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ON TV BRIAN LOWRY

New season lineup will leave some questions unanswered

May 07, 2003|BRIAN LOWRY

By this time next week, we'll have a pretty good picture of what the next TV season will look like -- what borderline series are renewed or canceled, and which obsessive fans will be up all hours vainly organizing Internet campaigns to "save" certain shows. Increasingly, however, the week each May when the networks unveil their fall lineups is less the end than the beginning, more a possibility of what's to come than a promise. Yes, the so-called upfront presentations starting Monday kick off a mating dance between networks and media buyers -- who will pony up more than $8 billion for ad time before the season begins -- but they by no means represent the last word on what we'll see after Labor Day.

Cynics would say that's because networks play what amounts to a high-stakes shell game -- announcing scripted shows with which advertisers are more comfortable, knowing full well they can jettison the duds faster than you can say "Joe Millionaire."

Still, that's only one factor. Another hinges on the accelerated pace of the TV business, which no longer allows for a four-month siesta between the close of one TV season and the start of the next; instead, networks feel compelled to provide a semblance of year-round original fare, with summer emerging as a breeding ground for "Who Wants to Be a Millionaire," "Survivor," "Fear Factor" and "American Idol."

Network executives have also grown less patient as their own tenures become more tenuous and shorter, heightening pressure to pull shows fast (witness the two-week runs of Fox's "Girls Club" and ABC's "That Was Then" last fall), with staged reality offering the lure of a quick ratings fix.

It's also clear that series development is never done, with most new programs undergoing revisions, even after being unveiled during the May upfront extravaganzas, from replacing actors (often swapping them for those who were in shows that didn't make the cut) to altering plots. Of course, given that networks order dozens of pilots, you might expect the chosen few to be gems, or at least better than "The Grubbs," which Fox canceled without ever airing.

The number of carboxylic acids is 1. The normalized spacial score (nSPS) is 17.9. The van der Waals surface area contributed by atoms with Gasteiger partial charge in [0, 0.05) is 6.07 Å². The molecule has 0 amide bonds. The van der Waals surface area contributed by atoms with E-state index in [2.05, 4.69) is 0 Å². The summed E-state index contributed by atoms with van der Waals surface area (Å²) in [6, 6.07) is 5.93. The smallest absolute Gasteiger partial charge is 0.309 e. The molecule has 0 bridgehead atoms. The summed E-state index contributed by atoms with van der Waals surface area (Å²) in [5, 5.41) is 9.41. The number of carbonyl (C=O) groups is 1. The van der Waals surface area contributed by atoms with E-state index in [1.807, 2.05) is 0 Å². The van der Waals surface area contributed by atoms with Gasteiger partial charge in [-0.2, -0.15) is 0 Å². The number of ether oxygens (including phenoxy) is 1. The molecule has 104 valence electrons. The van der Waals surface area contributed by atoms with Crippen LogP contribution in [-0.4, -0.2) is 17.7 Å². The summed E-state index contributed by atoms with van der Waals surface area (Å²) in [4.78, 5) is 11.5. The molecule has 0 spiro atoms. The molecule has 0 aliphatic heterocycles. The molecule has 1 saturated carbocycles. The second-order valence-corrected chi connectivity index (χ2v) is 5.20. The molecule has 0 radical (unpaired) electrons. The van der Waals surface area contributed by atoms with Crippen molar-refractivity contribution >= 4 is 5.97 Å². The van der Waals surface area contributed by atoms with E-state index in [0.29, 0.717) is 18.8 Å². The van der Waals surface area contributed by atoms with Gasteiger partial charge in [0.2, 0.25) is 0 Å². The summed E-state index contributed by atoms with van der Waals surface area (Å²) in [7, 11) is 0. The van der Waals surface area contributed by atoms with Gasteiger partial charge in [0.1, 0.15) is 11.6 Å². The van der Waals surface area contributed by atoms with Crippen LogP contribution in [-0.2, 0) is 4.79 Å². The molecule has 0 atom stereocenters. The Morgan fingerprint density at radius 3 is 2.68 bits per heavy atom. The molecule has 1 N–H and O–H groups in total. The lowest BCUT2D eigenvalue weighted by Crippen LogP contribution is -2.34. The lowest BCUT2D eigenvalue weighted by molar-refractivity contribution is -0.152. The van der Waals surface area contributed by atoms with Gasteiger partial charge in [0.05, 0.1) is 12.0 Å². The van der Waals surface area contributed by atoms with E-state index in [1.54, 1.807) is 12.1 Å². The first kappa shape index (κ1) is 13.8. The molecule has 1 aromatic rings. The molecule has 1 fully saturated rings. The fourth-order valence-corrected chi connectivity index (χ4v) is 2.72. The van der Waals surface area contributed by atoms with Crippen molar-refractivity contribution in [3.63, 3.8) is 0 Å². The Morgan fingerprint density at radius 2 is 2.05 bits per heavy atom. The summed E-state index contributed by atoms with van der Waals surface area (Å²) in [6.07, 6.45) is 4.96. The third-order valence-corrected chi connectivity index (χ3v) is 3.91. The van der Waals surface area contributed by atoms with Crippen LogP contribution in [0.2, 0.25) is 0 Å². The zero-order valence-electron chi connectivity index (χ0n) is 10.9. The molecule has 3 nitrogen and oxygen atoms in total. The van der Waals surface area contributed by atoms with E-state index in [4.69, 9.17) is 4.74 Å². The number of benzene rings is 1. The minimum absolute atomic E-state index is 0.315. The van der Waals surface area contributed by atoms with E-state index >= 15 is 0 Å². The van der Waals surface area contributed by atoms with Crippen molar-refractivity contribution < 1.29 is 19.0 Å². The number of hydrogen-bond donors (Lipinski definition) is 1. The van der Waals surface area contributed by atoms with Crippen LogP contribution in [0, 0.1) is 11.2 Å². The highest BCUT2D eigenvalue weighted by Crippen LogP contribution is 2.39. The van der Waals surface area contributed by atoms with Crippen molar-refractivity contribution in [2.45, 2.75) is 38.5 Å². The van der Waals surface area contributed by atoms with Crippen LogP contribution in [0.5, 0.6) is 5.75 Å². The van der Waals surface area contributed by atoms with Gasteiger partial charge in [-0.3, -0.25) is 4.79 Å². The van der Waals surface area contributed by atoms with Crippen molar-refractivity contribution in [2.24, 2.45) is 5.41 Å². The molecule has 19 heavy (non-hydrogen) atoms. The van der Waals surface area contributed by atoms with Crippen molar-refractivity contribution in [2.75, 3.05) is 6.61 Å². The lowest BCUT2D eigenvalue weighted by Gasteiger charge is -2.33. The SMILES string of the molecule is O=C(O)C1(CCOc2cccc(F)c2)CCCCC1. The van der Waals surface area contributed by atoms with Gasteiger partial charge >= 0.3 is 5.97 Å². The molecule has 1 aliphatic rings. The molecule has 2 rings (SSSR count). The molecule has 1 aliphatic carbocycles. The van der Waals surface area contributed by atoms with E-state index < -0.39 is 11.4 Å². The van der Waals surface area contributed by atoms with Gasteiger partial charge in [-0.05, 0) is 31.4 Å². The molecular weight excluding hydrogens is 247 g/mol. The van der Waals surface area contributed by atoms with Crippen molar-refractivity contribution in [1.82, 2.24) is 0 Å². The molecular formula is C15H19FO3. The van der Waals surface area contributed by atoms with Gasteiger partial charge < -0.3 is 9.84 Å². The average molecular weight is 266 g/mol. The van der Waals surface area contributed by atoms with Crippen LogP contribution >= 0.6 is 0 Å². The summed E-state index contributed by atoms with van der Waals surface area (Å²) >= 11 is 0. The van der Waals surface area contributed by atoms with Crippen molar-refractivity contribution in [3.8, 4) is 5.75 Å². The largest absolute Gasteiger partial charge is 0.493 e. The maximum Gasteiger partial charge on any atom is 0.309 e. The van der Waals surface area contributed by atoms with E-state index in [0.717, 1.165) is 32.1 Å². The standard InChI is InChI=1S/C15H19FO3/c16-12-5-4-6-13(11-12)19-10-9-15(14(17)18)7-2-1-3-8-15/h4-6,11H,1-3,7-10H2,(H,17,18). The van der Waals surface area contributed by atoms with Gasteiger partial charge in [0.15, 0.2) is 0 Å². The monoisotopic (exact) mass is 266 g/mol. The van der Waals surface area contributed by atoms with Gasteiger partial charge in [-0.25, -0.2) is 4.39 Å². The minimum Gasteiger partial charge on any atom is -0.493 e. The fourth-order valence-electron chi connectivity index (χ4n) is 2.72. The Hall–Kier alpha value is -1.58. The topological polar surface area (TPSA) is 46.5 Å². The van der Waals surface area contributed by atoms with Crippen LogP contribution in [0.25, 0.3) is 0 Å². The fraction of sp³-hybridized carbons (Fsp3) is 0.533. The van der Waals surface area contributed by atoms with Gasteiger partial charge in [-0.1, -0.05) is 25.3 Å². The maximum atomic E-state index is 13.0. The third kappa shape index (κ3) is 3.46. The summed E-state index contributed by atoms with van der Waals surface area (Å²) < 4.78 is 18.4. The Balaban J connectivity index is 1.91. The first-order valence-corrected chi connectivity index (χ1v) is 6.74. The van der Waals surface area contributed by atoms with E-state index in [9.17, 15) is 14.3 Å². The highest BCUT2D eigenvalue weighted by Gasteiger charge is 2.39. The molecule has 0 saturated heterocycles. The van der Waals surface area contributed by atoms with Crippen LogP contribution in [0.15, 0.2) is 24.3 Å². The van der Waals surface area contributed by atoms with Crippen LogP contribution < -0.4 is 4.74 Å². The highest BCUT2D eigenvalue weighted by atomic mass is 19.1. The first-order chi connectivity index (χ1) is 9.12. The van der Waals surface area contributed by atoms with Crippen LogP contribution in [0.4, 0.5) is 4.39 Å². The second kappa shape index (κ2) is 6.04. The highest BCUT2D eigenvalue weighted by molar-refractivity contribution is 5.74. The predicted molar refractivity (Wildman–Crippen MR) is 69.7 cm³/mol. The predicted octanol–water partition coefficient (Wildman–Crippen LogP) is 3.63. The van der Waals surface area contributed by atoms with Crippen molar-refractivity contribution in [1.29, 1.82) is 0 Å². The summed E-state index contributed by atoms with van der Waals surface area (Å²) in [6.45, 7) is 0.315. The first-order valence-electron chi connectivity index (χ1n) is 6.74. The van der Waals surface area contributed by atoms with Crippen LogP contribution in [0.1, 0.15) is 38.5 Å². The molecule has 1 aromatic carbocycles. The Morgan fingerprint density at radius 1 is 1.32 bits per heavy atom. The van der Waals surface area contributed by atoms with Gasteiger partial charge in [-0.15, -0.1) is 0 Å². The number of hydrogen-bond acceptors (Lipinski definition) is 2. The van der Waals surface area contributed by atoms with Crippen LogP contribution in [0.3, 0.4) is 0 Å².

Such practices fuel the mystery that surrounds the "upfront" ritual, for however long that lasts. In a world where the National Football League draft commands days of coverage on ESPN, you can imagine E! or FX turning the whole thing into its own reality show: " 'The 2004-05 TV 'Upfront' Presentations,' brought to you by Playtex. Playtex: Because it's what's up front that counts."

Until then, here are some key issues that won't be answered by the latest schedule-setting derby until well after the last open bar has closed:

* Is there life after "Friends"? After dining out for years on "Friends" and "Frasier" -- sitcoms introduced four regimes ago -- NBC will lose both at the end of next season, creating an urgent need to establish new comedies.

Moreover, Thursday is no longer NBC's exclusive playground, thanks to CBS' "Survivor" and "CSI," while this season's Tuesday comedy block has done a fair impersonation of the Wicked Witch of the West under water. Throw in Fox's "American Idol" as competition, and reviving that night becomes a huge rebuilding challenge.

* Can ABC become a happier place on Earth? Speaking of rebuilding, for all its enthusiasm during the fall, ABC is again limping through the spring, renewing questions about the network's ability to promote and launch new programs. On the plus side, the plastic surgery showcase "Extreme Makeover" has performed well enough, but the network is going to require more than a nip and tuck to get back into the game.

* How much reality is too much? After flooding their lineups with staged reality, the networks are pledging their love for scripted shows like a wayward spouse, with about as much sincerity. That's because any of the numerous "reality" concepts premiering this summer could return if they pop as midseason replacements, raising the specter of a quick switch from actors reading lame dialogue to wannabe actors who have modeled or dabbled in porn mouthing their own lame dialogue ... in hot tubs.

* Will the networks again harvest a home-grown crop? Last year, 27 of 35 new fall prime-time series came from a company affiliated with the network ordering it. Yet while networks generally insist they take the best shows regardless of auspices, for some reason when they look in the mirror, sibling studios are invariably the fairest supplier of them all.

So Warner Bros. Television -- which produced a whopping 33 pilots this year scattered all over the place -- bears watching. If the studio ends up largely shut out beyond its sister WB, expect rivals to insist that airborne virus known to ruin TV shows was hovering over Burbank.

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